• Ms. Christianson’s French III/IV students found French words/phrases associated with climate change, then read articles in French that use the words. Topics ranged from a comparison of the carbon production of an average American citizen and an average Chinese citizen, to the “gilets jaunes” (yellow vests) protesting French President Macron’s fossil fuel surcharge, to the features of modern electric vehicles.
  • Mr. Brabant’s DigiTools students read 10 Ways to Be a Better Environmental Steward in 2018.
  • Mr. Logan’s Environmental Science class features monthly themes centered on climate change. This week his students are learning about phenology –monitoring how a tree on the campus changes throughout the year. Two years of data collected by his classes suggest that spring is occurring earlier and fall is finishing later.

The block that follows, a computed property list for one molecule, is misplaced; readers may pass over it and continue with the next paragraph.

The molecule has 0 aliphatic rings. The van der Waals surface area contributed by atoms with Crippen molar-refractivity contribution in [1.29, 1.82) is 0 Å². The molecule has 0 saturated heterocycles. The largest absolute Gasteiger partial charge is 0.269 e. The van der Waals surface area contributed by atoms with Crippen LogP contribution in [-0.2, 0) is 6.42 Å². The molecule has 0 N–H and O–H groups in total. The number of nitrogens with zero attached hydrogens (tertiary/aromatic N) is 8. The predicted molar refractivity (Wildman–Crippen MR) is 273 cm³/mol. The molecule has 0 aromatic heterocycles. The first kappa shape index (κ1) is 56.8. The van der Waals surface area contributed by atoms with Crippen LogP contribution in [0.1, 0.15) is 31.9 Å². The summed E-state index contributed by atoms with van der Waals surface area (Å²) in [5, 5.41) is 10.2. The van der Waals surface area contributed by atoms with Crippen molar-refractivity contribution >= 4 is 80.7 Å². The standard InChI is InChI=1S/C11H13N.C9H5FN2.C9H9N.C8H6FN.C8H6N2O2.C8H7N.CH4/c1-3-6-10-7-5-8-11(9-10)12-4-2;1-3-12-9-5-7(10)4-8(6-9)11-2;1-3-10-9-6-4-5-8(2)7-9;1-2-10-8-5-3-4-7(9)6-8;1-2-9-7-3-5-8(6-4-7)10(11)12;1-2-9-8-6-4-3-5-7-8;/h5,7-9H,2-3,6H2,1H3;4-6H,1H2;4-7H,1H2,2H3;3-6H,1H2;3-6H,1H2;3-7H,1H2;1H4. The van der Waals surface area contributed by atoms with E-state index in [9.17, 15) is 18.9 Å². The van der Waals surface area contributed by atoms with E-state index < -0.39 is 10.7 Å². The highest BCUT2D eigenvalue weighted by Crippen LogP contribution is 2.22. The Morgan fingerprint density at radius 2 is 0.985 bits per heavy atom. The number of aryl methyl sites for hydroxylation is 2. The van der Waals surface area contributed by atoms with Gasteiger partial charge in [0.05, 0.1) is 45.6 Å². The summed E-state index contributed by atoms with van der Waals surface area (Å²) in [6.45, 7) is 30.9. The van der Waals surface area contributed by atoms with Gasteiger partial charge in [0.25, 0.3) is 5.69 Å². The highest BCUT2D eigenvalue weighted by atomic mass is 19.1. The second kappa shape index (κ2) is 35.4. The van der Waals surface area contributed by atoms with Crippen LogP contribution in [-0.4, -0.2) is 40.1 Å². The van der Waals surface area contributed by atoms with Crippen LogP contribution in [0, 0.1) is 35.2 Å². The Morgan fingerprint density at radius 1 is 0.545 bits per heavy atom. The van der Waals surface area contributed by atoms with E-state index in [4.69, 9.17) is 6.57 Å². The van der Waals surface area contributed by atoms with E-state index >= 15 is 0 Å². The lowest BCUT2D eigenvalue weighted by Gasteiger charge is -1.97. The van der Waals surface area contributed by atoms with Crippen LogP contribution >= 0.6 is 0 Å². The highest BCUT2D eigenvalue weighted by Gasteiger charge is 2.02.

• In Mr. Hansen’s Automotive Technology class, students are writing a research essay on a subject that is automotive and related to climate change, such as what the current U.S. automotive industry is doing to reduce vehicles’ carbon footprint.
  • Ms. Helpenstell’s Leadership class discussed the idea of a Climate Action Week: Meatless Monday…Brown Out Day…Carpool Day, etc. Her Money Management class is exploring the rising cost of insurance due to climate change…how the job outlook will change…comparing long term cost of eco-friendly vehicles vs traditional vehicles.